I mean it sincerely when I say that few groups are so deserving of recognition as Alexa De Strange. There’s no bands quite like this one – it’s so ridiculously rare, so bizarre, for a group to mesh together so perfectly that I can’t help but rave about them.

Alexa De Strange are, quite simply, world class. A world class vocalist, bassist, strummer and drummer, piecing together into a beautifully sleazy group of glory and guitar.

While they weren’t at the top of the bill, Alexa De Strange were at the top of their league. As ever they are. I simply can’t wait to bring them back to Cat on the Wall.


Leeds, UK

Tank (Vocals), Mitch (Guitar), Ant (Bass), Kate (Drums)

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Next up comes a group all too familiar, still the only Leeds group to really impress us enough for the ‘zine, Chasing Dragons. As ever, they gave an exemplary bit of hard rock with all of the power and strength of a…well, Tank.

As previously noted in our review of their album launch back in May, this group’s personality and passion for their music continues to provide a strong asset to some really kickass song writing. While it’s difficult to always explain what makes Chasing Dragons work, it’s evident that every member is essential to the group’s success, and I’m not convinced anybody could replace the current line up.

This second viewing of a Chasing Dragons set gave us a fine opportunity to study the group’s performance in more detail, and work out what really seems to provide this band with such an edge.

Particular credit must go to Kate, whom provides a surprisingly dominating percussion to the group’s stage performance. She quite literally plays up a storm, giving a powerful, intimidating backdrop to the rather more melodic sound taking up the front of the stage.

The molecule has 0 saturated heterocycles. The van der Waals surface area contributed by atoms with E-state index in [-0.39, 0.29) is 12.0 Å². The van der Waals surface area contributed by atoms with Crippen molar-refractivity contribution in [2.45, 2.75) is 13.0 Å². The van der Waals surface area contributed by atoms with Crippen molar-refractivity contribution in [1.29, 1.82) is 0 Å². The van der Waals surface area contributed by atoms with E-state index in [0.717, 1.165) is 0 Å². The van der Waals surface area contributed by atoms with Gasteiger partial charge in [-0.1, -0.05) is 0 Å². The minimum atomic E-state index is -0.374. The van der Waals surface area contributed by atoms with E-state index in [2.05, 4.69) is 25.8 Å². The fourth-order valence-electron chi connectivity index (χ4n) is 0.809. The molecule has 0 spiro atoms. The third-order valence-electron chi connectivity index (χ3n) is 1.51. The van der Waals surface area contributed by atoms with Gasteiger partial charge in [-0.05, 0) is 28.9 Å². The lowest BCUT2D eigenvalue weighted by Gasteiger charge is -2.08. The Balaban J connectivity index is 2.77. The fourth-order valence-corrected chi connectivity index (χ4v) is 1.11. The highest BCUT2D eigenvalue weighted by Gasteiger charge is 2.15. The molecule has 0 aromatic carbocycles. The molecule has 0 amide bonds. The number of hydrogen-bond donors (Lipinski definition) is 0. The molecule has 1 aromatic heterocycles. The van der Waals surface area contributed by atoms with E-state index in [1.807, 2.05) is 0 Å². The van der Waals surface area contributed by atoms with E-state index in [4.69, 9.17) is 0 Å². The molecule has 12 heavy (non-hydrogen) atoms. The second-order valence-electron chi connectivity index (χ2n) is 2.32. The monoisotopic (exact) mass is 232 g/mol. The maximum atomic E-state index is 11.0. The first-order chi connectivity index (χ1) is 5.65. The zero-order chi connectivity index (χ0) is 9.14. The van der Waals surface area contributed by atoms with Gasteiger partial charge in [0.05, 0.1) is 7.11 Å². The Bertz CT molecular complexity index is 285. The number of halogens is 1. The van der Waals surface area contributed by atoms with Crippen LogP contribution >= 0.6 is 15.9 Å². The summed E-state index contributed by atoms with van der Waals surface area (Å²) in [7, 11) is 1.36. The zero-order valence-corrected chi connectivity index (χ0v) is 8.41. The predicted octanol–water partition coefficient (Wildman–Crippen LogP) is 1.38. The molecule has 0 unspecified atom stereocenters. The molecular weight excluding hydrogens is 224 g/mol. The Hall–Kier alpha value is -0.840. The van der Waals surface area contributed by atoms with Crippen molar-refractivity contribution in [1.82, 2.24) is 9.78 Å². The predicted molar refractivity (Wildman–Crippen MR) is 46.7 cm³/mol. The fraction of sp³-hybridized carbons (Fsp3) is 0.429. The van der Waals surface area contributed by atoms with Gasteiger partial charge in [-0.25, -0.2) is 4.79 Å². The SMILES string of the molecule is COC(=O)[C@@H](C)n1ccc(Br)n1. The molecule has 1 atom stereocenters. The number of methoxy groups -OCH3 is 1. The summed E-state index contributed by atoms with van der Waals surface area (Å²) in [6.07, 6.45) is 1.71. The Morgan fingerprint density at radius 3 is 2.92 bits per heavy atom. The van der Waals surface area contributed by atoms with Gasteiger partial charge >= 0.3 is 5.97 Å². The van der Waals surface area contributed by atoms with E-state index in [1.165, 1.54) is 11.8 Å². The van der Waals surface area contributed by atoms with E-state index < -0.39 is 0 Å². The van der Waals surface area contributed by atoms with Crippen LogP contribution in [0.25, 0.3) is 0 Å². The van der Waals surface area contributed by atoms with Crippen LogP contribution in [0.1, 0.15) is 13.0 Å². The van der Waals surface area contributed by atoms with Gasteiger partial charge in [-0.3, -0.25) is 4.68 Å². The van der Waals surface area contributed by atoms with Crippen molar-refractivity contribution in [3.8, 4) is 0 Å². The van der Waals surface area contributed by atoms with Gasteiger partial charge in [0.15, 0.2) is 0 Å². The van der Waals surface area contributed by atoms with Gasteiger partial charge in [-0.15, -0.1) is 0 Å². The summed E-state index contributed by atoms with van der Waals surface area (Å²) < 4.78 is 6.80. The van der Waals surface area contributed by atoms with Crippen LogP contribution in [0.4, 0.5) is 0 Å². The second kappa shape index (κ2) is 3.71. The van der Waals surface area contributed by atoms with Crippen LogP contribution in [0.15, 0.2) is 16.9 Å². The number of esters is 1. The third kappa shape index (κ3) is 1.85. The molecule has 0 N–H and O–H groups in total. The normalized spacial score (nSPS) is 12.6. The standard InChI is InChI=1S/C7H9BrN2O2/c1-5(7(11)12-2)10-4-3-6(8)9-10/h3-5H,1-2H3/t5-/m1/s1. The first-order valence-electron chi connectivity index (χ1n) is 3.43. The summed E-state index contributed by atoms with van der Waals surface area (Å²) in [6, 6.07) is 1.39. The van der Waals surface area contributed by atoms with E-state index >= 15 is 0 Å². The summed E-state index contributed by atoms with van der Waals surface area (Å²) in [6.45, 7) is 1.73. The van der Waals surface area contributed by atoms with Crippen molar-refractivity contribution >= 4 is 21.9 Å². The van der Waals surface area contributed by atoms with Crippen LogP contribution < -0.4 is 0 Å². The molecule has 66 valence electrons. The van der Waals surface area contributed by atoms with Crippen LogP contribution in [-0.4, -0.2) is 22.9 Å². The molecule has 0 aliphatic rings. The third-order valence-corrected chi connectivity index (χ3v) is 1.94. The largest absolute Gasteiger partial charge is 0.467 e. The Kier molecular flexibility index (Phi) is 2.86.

Combined with incredibly tight playing from Mitch and Ant, the result is a melodic, tough hard rock with a deep pitch and a great attitude. Tank, whom we’ve already spoken about at length, may not have the operatic tone of Alexa, but she can hold a note beautifully, to the point that we less…physically capable people get out of breath just watching!

It was a treat seeing this group takeover a venue again. Here’s hoping for more very soon.


Rotherham, UK
Danny Costello (Vocals), Danny Blackett (Guitar), Seb Crookes (Guitar), Tom Lee (Bass), Ash Spencer (Drums)

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The final group on the roster was an unusual combination, The Mask of Virtue. Characterised by an unusual mix of electronica and your usual, more traditional genre of post-hardcore metal, this screaming cacophony of suspiciously futuristic noise made for a fine finisher of the evening. Composed of screaming, splitting vocals, heavy, chugging riffs and a very raw, hefty sound, The Mask of Virtue are an unusual variation on your typical ‘core group, and it made for quite a spectacle to see such a genre plucked live for the first time.

With shouts of ‘WHO ARE YA?!’ from the staff at the Corporation – turns out the vocalist works there! – This made for quite a nice high point for the end of the gig, and while the headline act this evening wasn’t a band we had travelled explicitly to see, they certainly warmed us to them effortlessly.

With plenty of volume, simply fantastic vocals – And a surprising mix of your traditional hardcore and melodic in his range – from Danny Costello, and some really impressive guitar work, this is definitely a live group, and an understandable choice for ‘final play’.

Saying that, in my mind they succumbed slightly to the ‘headline affliction’, and that’s the length of the set. It happens to every headliner, I think, and it’s something one can’t rectify easily. By nature, a headline act has to provide a longer playing time, and, when the other groups have been such quick shots in the arm by comparison, my mind – at the very least, mine alone – begins to wander and get a touch antsy.